"This is a crisis for our National Church and should lead us to prayer as we reflect upon both the teaching of Scripture and the demands of discipleship," he added. "I recognise that some will find this confronting and for differing reasons. When your congregations hear of this, they may be disturbed as to how a judicial panel could arrive at such conclusions, yet the teaching of Scripture has not changed. So, we should continue to pray, to trust God and to love our neighbour as ourselves as we navigate this territory over the next eight months until the meeting of General Synod."

GAFCON says the opinion 'undermines the basis of national unity'

Earlier, a statement from the Board of the Global Anglican Future Conference (GAFCON) Australia expressed its deep regret that the tribunal decision "relies upon a disputed definition of the meaning of 'doctrine' rather than on a whole-hearted and glad embrace of the life-giving Word of God. In doing so, they have seriously undermined the basis of national unity in our church".

"We urge you to join us in prayer for ourselves and our Anglican Church; to continue to repent of the ways in which we fall short of God's standards, and to humbly and boldly stand upon the sufficiency, authority, truth and beauty of God's Word," the GAFCON statement continued.

"We urge you to make the most of opportunities to engage in diocesan synods and other processes to express commitment to the authority of Scripture and the biblical pattern of discipleship, and to 'exhort and rebuke with all authority' those who oppose sound teaching (Titus 2:15)."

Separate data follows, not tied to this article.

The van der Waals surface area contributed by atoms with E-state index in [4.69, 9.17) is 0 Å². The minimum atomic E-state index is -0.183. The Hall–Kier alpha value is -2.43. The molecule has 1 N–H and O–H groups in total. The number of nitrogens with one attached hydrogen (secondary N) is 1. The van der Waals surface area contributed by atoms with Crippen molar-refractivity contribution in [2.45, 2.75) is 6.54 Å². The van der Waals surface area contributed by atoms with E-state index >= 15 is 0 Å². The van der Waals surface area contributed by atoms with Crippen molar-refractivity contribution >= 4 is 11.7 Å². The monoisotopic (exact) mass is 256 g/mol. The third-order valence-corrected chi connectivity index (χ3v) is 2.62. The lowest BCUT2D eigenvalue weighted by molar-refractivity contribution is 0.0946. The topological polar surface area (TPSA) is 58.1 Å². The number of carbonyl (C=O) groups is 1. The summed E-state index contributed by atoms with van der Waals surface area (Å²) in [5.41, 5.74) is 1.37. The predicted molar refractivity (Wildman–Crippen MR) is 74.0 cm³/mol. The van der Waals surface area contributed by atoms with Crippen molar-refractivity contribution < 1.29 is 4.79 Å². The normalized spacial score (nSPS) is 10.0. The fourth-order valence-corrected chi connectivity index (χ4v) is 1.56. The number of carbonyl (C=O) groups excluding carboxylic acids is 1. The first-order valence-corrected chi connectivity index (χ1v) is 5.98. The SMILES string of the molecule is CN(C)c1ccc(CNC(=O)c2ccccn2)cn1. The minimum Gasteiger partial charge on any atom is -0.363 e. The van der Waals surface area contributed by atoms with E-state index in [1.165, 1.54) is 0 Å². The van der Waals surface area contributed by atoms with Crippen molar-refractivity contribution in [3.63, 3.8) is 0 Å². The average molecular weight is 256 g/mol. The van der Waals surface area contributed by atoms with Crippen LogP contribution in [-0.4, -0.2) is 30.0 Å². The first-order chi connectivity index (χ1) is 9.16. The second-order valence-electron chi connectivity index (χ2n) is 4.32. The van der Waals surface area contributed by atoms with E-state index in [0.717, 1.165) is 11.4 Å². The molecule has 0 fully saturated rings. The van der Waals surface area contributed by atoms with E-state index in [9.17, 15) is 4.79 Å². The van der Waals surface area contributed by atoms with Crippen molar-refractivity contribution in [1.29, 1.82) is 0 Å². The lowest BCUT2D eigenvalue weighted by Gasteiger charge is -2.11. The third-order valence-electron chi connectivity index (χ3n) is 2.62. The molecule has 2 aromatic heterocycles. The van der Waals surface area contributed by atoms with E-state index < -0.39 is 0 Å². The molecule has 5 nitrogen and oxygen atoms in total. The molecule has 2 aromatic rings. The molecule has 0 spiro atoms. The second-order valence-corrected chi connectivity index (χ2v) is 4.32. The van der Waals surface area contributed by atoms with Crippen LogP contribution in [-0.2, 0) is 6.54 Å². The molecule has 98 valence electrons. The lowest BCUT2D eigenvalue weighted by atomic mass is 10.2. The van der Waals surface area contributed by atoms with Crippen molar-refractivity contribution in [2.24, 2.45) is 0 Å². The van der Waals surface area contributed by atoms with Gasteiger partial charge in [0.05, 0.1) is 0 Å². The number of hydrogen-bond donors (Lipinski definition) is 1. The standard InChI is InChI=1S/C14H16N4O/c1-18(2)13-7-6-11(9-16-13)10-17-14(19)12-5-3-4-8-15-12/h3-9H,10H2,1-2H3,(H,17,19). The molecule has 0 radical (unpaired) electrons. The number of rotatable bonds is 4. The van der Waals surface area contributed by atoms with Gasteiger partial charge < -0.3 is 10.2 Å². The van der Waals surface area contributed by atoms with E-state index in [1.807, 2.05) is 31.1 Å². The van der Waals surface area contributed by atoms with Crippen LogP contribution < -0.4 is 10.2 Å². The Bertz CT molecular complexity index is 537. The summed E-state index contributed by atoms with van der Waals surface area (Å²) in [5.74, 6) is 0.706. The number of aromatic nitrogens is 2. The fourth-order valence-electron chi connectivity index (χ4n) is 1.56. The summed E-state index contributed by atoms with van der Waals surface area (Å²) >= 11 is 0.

You can read an explanation of the legal opinion by Bishop Stead below:

Judicial Innovation by the Appellate Tribunal threatens to undermine the National Church

On Wednesday 11 November, 2020 the Appellate Tribunal of the Anglican Church of Australia published two opinions, the first in relation to a regulation of the Diocese of Wangaratta for a service for the blessing of civil marriages (including same-sex marriages), and the second in relation to an ordinance of the Diocese of Newcastle to modify its discipline regime so that clergy who are in a same-sex marriage, or who participate in the blessing of a same-sex marriage cannot be subject to disciplinary charge for this reason.

The Appellate Tribunal consists of four senior lawyers and three bishops who are elected by the General Synod. The Majority Opinion of the Tribunal was that neither the Wangaratta Regulation nor the Newcastle Ordinance are in conflict with the Constitution of the Anglican Church of Australia. A minority dissenting opinion by one member found that both matters are unconstitutional. Despite its claims to the contrary, the Majority Opinion of the Appellate Tribunal is a radical redefinition and restriction of the constitutional scope of the "doctrine" of the Anglican Church of Australia.

The Majority Opinion affirms and adopts the definition of "doctrine" set out by Archbishop Rayner in 1987 (cited in para 148), that 'Doctrine' must therefore be understood in the Constitution as the Church's teaching on the faith which is necessary to salvation. The Majority Opinion develops two implications from Rayner's definition. Firstly, doctrine is limited to matters identified in the Fundamental Declarations that are "necessary to salvation".

A teaching of Christ or the Church that is not necessary to salvation is not a doctrine in the Constitutional sense (even if it is a "doctrine of the Church" in common parlance). Secondly, the Ruling Principles (which mandate conformity to the Anglican formularies) are only relevant to the establishment of "doctrine" to the extent that they address matters that are necessary to salvation.